Antonio Inoki, a distinguished professional wrestler who took on world boxing champion Muhammad Ali in 1976 and made numerous trips to North Korea as a lawmaker, died of heart failure Saturday, his management agency said. He was 79.

Inoki, whose real name was Kanji Inoki, was also a pioneer in mixed martial arts, staging audacious battles between top wrestlers and champions from other combat sports such as judo and karate before he entered the international spotlight with his fight against Ali.

The Yokohama native moved to Brazil when he was in junior high school. Inoki turned pro at the age of 17 after he caught the eye of the father of Japanese pro wrestler Rikidozan, who was in Brazil on tour.

File photo shows Antonio Inoki in Tokyo in May, 2016. (Kyodo)

Inoki, along with Shohei "Giant" Baba, was a principal player in the resurgence of pro-wrestling's popularity after Rikidozan's death. Inoki founded New Japan Pro-Wrestling Co. in 1972.

While the "bout of the century" with Ali at Nippon Budokan in Tokyo was slammed as a stunt, the mere fact that Inoki was able to stage the event at all won the hearts of many. Over the years, his domestic popularity grew while a number of his catchy inane sayings became popular across the country.

File photo shows Antonio Inoki's leg kick catch Muhammad Ali during their wrestling-boxing match at Nippon Budokan on June 26, 1976. (Bettmann/Getty/Kyodo)

In addition to running NJPW, Inoki was one of its main stars, building a huge following for the company that promoted Japanese wrestlers such as Tatsumi Fujinami and Riki Choshu, along with numerous stars from overseas.

He recruited some of the biggest names in American pro wrestling to NJPW, including Hulk Hogan, whom he also battled in the ring.

In 1989, Inoki was elected to Japan's House of Councillors as a member of the now-defunct Sports and Peace Party. He traveled to Iraq prior to the 1990 Gulf War to gain the release of Japanese hostages.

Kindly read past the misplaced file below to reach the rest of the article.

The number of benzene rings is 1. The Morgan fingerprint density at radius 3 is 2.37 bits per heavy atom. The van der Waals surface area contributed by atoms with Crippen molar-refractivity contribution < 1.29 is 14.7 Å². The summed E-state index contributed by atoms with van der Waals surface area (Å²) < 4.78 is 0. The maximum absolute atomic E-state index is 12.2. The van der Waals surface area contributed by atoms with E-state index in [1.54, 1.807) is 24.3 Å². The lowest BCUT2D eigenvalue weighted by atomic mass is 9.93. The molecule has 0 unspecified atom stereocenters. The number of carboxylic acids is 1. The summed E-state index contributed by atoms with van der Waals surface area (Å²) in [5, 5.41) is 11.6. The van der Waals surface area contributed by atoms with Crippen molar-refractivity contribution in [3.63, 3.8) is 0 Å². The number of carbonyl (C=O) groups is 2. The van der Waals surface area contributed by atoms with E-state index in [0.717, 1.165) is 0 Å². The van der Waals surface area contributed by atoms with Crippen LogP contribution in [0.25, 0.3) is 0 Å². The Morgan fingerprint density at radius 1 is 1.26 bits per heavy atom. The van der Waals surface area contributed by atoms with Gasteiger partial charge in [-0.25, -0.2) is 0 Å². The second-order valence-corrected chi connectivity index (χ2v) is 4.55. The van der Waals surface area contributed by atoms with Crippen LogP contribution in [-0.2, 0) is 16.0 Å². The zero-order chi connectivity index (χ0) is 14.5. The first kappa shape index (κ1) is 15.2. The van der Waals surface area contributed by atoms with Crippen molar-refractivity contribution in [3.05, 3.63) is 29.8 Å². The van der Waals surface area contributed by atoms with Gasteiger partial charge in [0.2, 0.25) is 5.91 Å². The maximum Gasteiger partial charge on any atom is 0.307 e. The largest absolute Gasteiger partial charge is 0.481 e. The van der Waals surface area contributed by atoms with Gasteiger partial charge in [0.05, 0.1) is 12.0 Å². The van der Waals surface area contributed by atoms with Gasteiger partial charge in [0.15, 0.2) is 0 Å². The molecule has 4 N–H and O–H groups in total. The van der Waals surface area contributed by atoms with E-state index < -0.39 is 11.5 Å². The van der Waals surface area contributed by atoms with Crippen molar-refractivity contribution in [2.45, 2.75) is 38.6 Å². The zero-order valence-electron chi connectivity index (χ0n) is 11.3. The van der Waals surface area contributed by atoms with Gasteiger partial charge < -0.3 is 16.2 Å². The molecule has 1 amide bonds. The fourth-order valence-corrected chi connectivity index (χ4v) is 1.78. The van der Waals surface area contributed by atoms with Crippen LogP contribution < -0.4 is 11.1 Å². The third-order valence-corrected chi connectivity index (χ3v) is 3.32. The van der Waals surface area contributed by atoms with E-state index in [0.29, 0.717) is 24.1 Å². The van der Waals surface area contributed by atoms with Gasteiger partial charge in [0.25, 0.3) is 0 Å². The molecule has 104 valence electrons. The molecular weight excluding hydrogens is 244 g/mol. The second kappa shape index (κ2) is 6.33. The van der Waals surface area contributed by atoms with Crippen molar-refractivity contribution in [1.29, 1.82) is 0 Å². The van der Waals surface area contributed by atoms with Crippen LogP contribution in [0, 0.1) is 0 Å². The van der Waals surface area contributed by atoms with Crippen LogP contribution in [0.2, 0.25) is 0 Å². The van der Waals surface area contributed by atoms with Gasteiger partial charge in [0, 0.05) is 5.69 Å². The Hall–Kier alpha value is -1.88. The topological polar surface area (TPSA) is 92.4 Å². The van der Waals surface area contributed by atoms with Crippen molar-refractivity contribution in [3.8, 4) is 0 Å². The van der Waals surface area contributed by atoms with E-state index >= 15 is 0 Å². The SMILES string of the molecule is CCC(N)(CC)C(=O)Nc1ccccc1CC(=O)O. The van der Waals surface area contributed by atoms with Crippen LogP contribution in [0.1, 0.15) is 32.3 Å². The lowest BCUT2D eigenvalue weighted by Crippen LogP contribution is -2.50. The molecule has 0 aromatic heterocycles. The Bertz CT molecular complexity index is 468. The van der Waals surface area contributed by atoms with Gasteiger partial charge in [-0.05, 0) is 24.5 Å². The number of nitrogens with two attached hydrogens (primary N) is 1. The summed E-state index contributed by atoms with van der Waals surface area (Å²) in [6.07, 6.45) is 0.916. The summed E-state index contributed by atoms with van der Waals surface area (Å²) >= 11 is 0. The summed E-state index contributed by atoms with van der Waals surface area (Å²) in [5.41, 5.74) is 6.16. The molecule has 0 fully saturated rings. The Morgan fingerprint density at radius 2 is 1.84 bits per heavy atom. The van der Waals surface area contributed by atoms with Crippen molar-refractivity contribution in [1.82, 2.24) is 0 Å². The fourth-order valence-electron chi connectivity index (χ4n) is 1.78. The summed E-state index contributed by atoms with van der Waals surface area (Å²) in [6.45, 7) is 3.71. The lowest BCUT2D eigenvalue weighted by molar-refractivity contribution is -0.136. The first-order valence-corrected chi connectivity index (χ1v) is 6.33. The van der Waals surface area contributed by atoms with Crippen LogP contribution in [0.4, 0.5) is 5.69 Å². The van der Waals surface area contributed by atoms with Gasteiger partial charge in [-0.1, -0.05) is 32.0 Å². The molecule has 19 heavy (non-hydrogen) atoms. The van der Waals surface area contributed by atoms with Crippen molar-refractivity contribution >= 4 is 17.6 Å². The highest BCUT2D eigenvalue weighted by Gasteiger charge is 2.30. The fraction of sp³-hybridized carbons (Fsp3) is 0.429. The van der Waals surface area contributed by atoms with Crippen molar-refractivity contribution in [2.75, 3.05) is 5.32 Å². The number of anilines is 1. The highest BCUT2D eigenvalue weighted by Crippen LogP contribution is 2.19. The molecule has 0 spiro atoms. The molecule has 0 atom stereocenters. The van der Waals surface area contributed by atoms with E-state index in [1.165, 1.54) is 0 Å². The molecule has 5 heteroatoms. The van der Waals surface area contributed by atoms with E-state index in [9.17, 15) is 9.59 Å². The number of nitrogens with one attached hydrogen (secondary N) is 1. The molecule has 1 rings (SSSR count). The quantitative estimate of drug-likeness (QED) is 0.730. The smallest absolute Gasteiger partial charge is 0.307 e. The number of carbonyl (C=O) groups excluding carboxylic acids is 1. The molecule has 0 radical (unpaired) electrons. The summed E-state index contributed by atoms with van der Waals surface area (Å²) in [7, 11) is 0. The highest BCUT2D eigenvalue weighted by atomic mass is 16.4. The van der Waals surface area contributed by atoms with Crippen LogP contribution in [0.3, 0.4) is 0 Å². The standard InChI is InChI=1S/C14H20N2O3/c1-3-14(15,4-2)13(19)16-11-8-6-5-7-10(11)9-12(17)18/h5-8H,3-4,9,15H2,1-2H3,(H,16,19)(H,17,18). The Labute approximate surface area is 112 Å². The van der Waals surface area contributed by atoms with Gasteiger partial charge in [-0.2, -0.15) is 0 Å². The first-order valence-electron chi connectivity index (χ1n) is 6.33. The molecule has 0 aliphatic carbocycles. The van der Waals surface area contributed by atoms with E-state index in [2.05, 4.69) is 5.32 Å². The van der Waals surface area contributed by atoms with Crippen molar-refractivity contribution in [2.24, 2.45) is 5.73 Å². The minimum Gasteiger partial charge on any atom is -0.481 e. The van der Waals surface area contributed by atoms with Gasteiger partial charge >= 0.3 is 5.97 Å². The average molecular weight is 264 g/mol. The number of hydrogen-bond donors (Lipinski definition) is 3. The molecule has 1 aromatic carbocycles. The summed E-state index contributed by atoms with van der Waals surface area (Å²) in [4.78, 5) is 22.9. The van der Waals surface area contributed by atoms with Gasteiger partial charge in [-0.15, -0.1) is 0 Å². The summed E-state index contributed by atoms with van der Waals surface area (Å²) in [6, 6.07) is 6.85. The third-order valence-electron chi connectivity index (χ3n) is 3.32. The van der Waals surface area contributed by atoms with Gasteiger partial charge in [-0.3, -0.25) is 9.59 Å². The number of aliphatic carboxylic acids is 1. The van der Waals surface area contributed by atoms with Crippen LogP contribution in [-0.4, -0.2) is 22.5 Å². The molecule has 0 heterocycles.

In 1995, Inoki fought American wrestling icon Ric Flair in Pyongyang in front of one of the biggest live audiences for a pro-wrestling bout. More than 70,000 fans attended his 1998 retirement match at Tokyo Dome.

Professional wrestler-turned Japanese lawmaker Antonio Inoki (C), surrounded by Japanese nationals who had been prevented from leaving Iraq and their families, pump their fists at the Mansour Melia Hotel in Baghdad on Dec. 6, 1990, following Iraqi President Saddam Hussein's decision to release all foreigners stranded in Iraq, including the Japanese.  (Kyodo) ==Kyodo

Inoki was inducted into the World Wrestling Entertainment Hall of Fame in 2010 in recognition of his role in elevating pro wrestling in Japan and around the world.

In a post on its official website following his death, the WWE called him a "bona fide legend in his homeland."

American former wrestler Triple H tweeted that Inoki was "one of the most important figures in the history of our business and a man who embodied the term 'fighting spirit.'"

Inoki was re-elected as an upper house member in 2013, running as a member of another opposition party.

Having built a strong personal connection with North Korea over the years, Inoki traveled there repeatedly to help resolve the issue of that nation's past abductions of Japanese citizens and was once suspended from the upper house for 30 days over an unauthorized November 2013 visit.

File photo taken in July, 2014 shows Antonio Inoki in Pyongyang's Kim Il Sung Square. (Kyodo)

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After ending his political career in 2019, he took on new challenges, including environmental issues such as how the world deals with trash disposal.

Politicians in ruling and opposition parties also mourned his death, with Nobuyuki Baba, leader of the opposition Japan Innovation Party, of which Inoki was once a member, saying "his political activities were like that of a sportsman, straight and to the point."

In July 2020, Inoki announced he had been diagnosed with heart disease. According to his management company and other sources, he also had amyloidosis, a rare condition in which abnormal proteins settle on and damage the internal organs.

The wrestling legend's official YouTube channel frequently included updates from Inoki as he battled his health issues with the same indomitable spirit he brought to the ring.

"The way he showed how he fought as a wrestler and how he responded to his illness were inspiring. I want to thank him for that," one fan headed to a pro-wrestling event in Tokyo told Kyodo News.